Please use this identifier to cite or link to this item: http://hdl.handle.net/2381/29254
Title: Understanding psychological help-seeking Behaviour : the application of the Theory of Planned Behaviour to medical professionals in training
Authors: Rathbone, James Nikolas
Supervisors: O'Reilly, Mary
Award date: 1-Oct-2014
Presented at: University of Leicester
Abstract: Literature Review : A critical review of the literature was made to investigate what influences an individual’s intention to seek psychological help for mental ill health. Nineteen articles were retrieved that met the inclusion criteria. The articles were reviewed, critiqued and synthesised to answer the review question. Four key themes were identified: ; a) mental health services are underutilised and understanding help-seeking intentions and behaviour is of paramount importance for mental health professionals, b) current measures of help-seeking have significant shortcomings and comprehensive, theory driven instruments are needed, c) help-seeking is more likely to be a global concept and does not vary in relation to type of problem, although it may vary with population specific characteristics, and d) instruments used to measure help-seeking intention should be constructed with the development of interventions in mind. Clinical implications and direction for future research are discussed. Research Report : In order to understand psychological help-seeking intention for mental health problems in medical students the Theory of Planned Behaviour (TPB) model was used. Thirty-nine medical students took part in an elicitation study to obtain attitudes, subjective norms, and perceived behavioural control for psychological help-seeking. Eighty medical students took part in the quantitative TPB questionnaire that was developed as part of the methodology. The TPB model was found to significantly predict help-seeking intentions. The limitations of the research are discussed and suggestions for future research presented Critical Appraisal : Finally, an appraisal of the research process as a whole was made with a critique of the research methodology. The author’s reflections on conducting an independent research project are presented and learning points highlighted.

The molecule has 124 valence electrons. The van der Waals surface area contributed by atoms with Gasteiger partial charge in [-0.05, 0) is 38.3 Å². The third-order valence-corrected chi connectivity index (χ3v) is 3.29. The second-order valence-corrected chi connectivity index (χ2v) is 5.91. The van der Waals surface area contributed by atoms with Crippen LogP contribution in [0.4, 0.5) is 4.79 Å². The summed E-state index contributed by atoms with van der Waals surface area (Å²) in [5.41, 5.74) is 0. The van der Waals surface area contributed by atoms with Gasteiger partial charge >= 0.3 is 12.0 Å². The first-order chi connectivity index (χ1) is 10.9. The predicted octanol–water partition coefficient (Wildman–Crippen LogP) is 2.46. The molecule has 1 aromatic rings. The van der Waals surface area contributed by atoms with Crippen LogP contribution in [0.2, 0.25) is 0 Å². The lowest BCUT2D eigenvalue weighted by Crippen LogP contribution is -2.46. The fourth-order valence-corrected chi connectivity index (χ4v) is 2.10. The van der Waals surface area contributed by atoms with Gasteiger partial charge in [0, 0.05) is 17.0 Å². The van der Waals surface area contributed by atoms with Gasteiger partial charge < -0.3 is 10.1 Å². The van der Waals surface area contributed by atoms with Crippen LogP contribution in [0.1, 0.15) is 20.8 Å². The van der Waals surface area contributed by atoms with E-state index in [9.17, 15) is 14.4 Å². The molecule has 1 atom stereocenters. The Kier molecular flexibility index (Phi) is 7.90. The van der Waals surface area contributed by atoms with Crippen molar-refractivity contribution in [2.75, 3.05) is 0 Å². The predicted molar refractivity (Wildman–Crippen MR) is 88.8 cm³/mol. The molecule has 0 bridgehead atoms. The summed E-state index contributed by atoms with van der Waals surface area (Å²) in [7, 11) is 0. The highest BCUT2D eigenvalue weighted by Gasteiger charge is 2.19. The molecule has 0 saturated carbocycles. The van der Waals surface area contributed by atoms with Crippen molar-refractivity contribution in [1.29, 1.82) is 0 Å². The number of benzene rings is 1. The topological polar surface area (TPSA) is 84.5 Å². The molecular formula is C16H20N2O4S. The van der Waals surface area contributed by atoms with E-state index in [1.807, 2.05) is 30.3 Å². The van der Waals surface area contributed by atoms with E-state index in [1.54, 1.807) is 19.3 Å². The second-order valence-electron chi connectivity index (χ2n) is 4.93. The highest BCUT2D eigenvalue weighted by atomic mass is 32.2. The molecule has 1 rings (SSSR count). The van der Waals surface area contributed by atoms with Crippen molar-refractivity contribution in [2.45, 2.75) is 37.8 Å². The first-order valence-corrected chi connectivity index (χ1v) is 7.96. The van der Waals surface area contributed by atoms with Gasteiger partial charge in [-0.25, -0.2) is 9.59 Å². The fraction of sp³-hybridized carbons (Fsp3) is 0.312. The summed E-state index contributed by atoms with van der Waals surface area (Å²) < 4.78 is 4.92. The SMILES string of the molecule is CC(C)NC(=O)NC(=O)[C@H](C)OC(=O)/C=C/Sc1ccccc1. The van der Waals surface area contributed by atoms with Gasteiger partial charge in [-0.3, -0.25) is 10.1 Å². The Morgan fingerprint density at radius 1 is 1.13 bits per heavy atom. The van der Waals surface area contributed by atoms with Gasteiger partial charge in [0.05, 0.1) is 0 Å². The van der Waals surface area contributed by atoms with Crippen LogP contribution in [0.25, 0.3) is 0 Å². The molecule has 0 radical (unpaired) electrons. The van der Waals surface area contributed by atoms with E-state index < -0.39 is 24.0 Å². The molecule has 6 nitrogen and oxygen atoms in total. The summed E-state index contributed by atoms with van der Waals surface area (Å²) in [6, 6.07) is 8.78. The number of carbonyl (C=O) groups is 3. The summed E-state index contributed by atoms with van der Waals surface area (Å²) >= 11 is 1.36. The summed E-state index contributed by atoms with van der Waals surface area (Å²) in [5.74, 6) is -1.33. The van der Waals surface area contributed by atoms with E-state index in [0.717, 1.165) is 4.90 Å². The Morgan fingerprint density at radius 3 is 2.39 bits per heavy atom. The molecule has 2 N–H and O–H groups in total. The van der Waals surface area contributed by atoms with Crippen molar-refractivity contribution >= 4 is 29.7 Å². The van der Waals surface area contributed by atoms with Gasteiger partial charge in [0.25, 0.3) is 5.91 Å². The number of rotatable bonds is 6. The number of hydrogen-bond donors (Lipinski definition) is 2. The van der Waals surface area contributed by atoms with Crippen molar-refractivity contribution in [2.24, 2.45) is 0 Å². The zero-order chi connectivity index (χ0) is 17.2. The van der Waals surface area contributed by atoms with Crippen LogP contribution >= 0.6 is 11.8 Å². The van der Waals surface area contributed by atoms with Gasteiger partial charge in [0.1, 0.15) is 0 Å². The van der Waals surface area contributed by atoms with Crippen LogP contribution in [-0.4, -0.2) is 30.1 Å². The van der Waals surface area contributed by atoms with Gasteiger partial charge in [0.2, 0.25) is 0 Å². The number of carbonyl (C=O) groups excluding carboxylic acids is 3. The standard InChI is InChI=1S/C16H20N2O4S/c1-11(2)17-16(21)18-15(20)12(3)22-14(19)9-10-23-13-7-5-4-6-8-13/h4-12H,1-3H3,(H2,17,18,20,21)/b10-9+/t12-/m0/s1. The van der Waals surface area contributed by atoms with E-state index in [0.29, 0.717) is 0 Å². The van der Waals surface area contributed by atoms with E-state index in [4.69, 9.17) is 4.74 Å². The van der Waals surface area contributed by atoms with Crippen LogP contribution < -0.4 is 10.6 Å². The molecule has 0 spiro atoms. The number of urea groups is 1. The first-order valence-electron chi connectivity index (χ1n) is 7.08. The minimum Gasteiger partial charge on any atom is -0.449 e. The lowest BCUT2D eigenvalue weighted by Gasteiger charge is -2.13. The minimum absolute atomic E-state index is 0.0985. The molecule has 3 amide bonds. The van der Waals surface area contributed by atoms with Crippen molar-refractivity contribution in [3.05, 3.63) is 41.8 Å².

Links: http://hdl.handle.net/2381/29254
Type: Thesis
Level: Doctoral
Qualification: DClinPsy
Rights: Copyright © the author. All rights reserved.
Appears in Collections:Theses, School of Psychology
Leicester Theses

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